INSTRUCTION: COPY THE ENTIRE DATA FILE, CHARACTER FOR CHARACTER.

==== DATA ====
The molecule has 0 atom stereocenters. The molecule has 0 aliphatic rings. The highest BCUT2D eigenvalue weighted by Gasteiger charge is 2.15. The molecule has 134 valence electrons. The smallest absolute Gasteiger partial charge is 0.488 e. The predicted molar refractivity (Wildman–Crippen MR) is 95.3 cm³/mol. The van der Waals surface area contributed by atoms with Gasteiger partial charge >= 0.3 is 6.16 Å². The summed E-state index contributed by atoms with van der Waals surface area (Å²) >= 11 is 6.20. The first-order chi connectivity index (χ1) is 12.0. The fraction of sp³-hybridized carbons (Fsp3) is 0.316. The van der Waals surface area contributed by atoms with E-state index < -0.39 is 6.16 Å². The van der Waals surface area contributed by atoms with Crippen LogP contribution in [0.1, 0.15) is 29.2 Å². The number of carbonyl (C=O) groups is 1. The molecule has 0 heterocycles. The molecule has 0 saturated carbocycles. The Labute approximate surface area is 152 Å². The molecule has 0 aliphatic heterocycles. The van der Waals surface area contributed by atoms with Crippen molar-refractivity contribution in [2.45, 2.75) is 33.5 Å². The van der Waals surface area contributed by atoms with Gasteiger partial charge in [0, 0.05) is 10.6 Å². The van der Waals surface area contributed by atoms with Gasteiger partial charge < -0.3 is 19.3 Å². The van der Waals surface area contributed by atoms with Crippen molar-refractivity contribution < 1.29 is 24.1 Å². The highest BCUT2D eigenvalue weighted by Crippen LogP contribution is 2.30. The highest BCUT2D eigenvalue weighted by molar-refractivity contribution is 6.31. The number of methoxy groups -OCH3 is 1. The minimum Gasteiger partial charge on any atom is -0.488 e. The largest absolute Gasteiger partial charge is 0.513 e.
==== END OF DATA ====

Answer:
The molecule has 0 atom stereocenters. The molecule has 0 aliphatic rings. The highest BCUT2D eigenvalue weighted by Gasteiger charge is 2.15. The molecule has 134 valence electrons. The smallest absolute Gasteiger partial charge is 0.488 e. The predicted molar refractivity (Wildman–Crippen MR) is 95.3 cm³/mol. The van der Waals surface area contributed by atoms with Gasteiger partial charge >= 0.3 is 6.16 Å². The summed E-state index contributed by atoms with van der Waals surface area (Å²) >= 11 is 6.20. The first-order chi connectivity index (χ1) is 12.0. The fraction of sp³-hybridized carbons (Fsp3) is 0.316. The van der Waals surface area contributed by atoms with E-state index < -0.39 is 6.16 Å². The van der Waals surface area contributed by atoms with Crippen LogP contribution in [0.1, 0.15) is 29.2 Å². The number of carbonyl (C=O) groups is 1. The molecule has 0 heterocycles. The molecule has 0 saturated carbocycles. The Labute approximate surface area is 152 Å². The molecule has 0 aliphatic heterocycles. The van der Waals surface area contributed by atoms with Crippen molar-refractivity contribution in [2.45, 2.75) is 33.5 Å². The van der Waals surface area contributed by atoms with Gasteiger partial charge in [0, 0.05) is 10.6 Å². The van der Waals surface area contributed by atoms with Gasteiger partial charge < -0.3 is 19.3 Å². The van der Waals surface area contributed by atoms with Crippen molar-refractivity contribution < 1.29 is 24.1 Å². The highest BCUT2D eigenvalue weighted by Crippen LogP contribution is 2.30. The highest BCUT2D eigenvalue weighted by molar-refractivity contribution is 6.31. The number of methoxy groups -OCH3 is 1. The minimum Gasteiger partial charge on any atom is -0.488 e. The largest absolute Gasteiger partial charge is 0.513 e.